Students go abroad for the spring

Hendrix College is known for its push for students to study abroad. This is evident through encourage Odyssey projects, and their connection with programs such as the international student exchange program (ISEP). Through ISEP, students come up with a list of schools that they are interested in traveling to. Out of this list, ISEP picks one of their top choices based on other students who are studying abroad at that institution.  

Hendrix itself has their own programs commonly named ‘Hendrix-in-[city].’ Portia Renee is a current sophomore who will be studying abroad next spring through the Hendrix-in-Graz program at Karl-Franzens Universität Graz. 

“I am a German minor, and I needed somewhere that I can keep taking German classes,” Renee said. “My best friend goes there, she was the German house mom–the native speaker for German house last year– so that influenced my decision. Also, they have a neuropsychology program that aligns nicely with my neuroscience major here so I can get credits that will transfer.” 

Renee will be on her own when studying abroad in Graz which is located in the south-central part of Austria. This past summer, Renee had the opportunity to go abroad in Germany. With this trip, she plans on traveling beyond Graz, due to its perfect centralized location. 

“I’m excited because it’s in central Europe, other countries are very accessible. I expect that I’ll be able to do weekend trips all over; I’ll be able to go to Italy. I’m planning a trip to Spain and Morocco,” Renee said.  

Leaving home for six months is a difficult adjustment for many. Getting adjusted to college takes time. Many students are finally finding the groove after their sophomore year. Whenever Renee enters Graz, she will be staying in an apartment with her own bedroom, bathroom, and own kitchenette, but there will be a shared living space with potentially other students who are studying internationally that may be from France, Spain, or even China.  

“It’s definitely nerve-wracking,” Renee said. “I feel as a sophomore, I have finally gotten into the rhythm of how I like my life to be at college. I’ve figured the college thing out in a way that makes me happy and is fulfilling. The idea of leaving all that for something totally unknown is very scary.”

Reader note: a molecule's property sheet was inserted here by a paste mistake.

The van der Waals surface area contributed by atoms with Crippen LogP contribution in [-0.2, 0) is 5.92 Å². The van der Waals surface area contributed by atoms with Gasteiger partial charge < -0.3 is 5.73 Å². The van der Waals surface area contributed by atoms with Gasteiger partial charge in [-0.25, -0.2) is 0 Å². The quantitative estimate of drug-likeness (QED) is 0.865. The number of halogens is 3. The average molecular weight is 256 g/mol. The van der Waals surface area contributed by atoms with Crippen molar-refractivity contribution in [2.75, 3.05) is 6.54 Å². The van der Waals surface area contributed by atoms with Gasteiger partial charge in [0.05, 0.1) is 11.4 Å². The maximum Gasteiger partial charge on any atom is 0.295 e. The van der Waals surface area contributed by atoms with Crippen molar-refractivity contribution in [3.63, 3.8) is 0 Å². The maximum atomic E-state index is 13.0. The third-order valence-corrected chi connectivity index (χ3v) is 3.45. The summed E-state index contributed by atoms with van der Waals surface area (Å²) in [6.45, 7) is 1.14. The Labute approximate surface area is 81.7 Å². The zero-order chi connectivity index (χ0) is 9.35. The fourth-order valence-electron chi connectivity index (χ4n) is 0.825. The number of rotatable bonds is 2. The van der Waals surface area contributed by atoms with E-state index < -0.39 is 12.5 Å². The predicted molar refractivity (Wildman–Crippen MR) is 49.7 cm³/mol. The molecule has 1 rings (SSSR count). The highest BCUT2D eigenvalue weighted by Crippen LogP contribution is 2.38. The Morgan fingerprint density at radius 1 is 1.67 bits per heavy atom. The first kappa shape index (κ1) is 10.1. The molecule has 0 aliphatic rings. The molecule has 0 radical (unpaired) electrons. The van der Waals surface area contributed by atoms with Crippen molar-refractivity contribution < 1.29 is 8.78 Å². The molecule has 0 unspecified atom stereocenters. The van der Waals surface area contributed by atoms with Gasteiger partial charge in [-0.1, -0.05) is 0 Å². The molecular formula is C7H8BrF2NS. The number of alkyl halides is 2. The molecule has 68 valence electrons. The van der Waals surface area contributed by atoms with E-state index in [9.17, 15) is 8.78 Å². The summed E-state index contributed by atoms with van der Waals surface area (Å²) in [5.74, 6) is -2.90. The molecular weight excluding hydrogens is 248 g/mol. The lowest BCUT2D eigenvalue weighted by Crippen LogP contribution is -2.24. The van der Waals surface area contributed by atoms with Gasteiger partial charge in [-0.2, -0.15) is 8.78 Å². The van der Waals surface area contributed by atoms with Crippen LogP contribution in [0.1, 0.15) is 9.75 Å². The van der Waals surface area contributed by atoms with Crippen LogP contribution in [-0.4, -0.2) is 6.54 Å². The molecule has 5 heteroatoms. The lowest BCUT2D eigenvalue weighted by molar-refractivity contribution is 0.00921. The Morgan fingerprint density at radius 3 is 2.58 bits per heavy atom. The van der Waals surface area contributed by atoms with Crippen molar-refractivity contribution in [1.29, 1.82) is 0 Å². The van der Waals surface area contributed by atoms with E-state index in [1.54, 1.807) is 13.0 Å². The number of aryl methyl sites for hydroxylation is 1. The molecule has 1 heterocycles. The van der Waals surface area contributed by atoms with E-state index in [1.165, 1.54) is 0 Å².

Next spring, junior Elliot Anderson will find is own adventure in Monterrey, Mexico at Tecnológico de Monterrey through the ISEP program. Tecnológico de Monterrey is a private college with a prestigious atmosphere that sits just an hour flight away from Dallas. Although this college is considered private, it is not comparable to the size of Hendrix. Tecnológico de Monterrey has an approximate enrollment of 90,917 students as recorded in 2015.  

Anderson is an international relations major with a Spanish minor. The international relations major requires its students to study abroad at some point during their time at Hendrix. Anderson will be enrolled in courses that correlate with these two subject matters. Although the course selection has not officially opened, Anderson has an insight on the courses he hopes to be enrolled into.  

“There are two Spanish literature classes I was looking at for my Spanish minor and power in Latin America literature,” Anderson said. “The other [course], I believe, was Mexican literature, and the politics courses I was looking to take are international relation courses one of them was a northern Latin America/ Caribbean area course.” 

Anderson’s total flight time will only be a mere four hours, but this does not limit the cultural change he will experience. Anderson believes that this opportunity could possibly help him take a step towards his dream job as a potential American consul-ant who works in Mexico, Argentina, or anywhere in Latin America.  

“I think the importance is authentically experiencing other cultures, learning their perceptions, learning to look around and against conceptions and prejudices that you might hold towards a culture,” Anderson said.